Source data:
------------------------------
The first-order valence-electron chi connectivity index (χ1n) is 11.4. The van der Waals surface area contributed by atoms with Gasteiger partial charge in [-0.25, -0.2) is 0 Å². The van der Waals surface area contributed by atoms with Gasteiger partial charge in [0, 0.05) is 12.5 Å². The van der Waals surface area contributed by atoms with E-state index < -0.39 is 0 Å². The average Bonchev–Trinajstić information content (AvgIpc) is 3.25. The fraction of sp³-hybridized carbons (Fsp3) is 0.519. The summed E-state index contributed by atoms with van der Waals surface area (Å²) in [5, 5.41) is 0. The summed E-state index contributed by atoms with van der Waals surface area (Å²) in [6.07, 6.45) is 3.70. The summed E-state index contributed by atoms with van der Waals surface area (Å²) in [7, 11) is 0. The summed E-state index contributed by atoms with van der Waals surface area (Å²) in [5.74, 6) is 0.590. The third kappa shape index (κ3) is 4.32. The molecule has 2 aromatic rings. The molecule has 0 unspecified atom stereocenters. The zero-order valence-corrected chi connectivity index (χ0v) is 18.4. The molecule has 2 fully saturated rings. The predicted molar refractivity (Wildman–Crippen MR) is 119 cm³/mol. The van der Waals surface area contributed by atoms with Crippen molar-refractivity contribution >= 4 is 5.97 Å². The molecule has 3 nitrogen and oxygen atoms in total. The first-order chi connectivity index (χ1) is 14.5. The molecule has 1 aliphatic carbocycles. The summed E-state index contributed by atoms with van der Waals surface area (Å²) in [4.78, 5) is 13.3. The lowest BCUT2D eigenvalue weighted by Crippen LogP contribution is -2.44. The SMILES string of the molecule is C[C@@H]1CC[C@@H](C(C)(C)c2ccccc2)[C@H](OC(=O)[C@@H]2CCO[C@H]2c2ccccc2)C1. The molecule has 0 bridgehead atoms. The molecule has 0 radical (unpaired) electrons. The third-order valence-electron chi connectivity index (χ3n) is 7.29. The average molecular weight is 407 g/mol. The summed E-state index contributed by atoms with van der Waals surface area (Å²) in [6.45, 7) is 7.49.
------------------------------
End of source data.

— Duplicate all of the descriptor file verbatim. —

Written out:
The first-order valence-electron chi connectivity index (χ1n) is 11.4. The van der Waals surface area contributed by atoms with Gasteiger partial charge in [-0.25, -0.2) is 0 Å². The van der Waals surface area contributed by atoms with Gasteiger partial charge in [0, 0.05) is 12.5 Å². The van der Waals surface area contributed by atoms with E-state index < -0.39 is 0 Å². The average Bonchev–Trinajstić information content (AvgIpc) is 3.25. The fraction of sp³-hybridized carbons (Fsp3) is 0.519. The summed E-state index contributed by atoms with van der Waals surface area (Å²) in [5, 5.41) is 0. The summed E-state index contributed by atoms with van der Waals surface area (Å²) in [6.07, 6.45) is 3.70. The summed E-state index contributed by atoms with van der Waals surface area (Å²) in [7, 11) is 0. The summed E-state index contributed by atoms with van der Waals surface area (Å²) in [5.74, 6) is 0.590. The third kappa shape index (κ3) is 4.32. The molecule has 2 aromatic rings. The molecule has 0 unspecified atom stereocenters. The zero-order valence-corrected chi connectivity index (χ0v) is 18.4. The molecule has 2 fully saturated rings. The predicted molar refractivity (Wildman–Crippen MR) is 119 cm³/mol. The van der Waals surface area contributed by atoms with Crippen molar-refractivity contribution >= 4 is 5.97 Å². The molecule has 3 nitrogen and oxygen atoms in total. The first-order chi connectivity index (χ1) is 14.5. The molecule has 1 aliphatic carbocycles. The summed E-state index contributed by atoms with van der Waals surface area (Å²) in [4.78, 5) is 13.3. The lowest BCUT2D eigenvalue weighted by Crippen LogP contribution is -2.44. The SMILES string of the molecule is C[C@@H]1CC[C@@H](C(C)(C)c2ccccc2)[C@H](OC(=O)[C@@H]2CCO[C@H]2c2ccccc2)C1. The molecule has 0 bridgehead atoms. The molecule has 0 radical (unpaired) electrons. The third-order valence-electron chi connectivity index (χ3n) is 7.29. The average molecular weight is 407 g/mol. The summed E-state index contributed by atoms with van der Waals surface area (Å²) in [6.45, 7) is 7.49.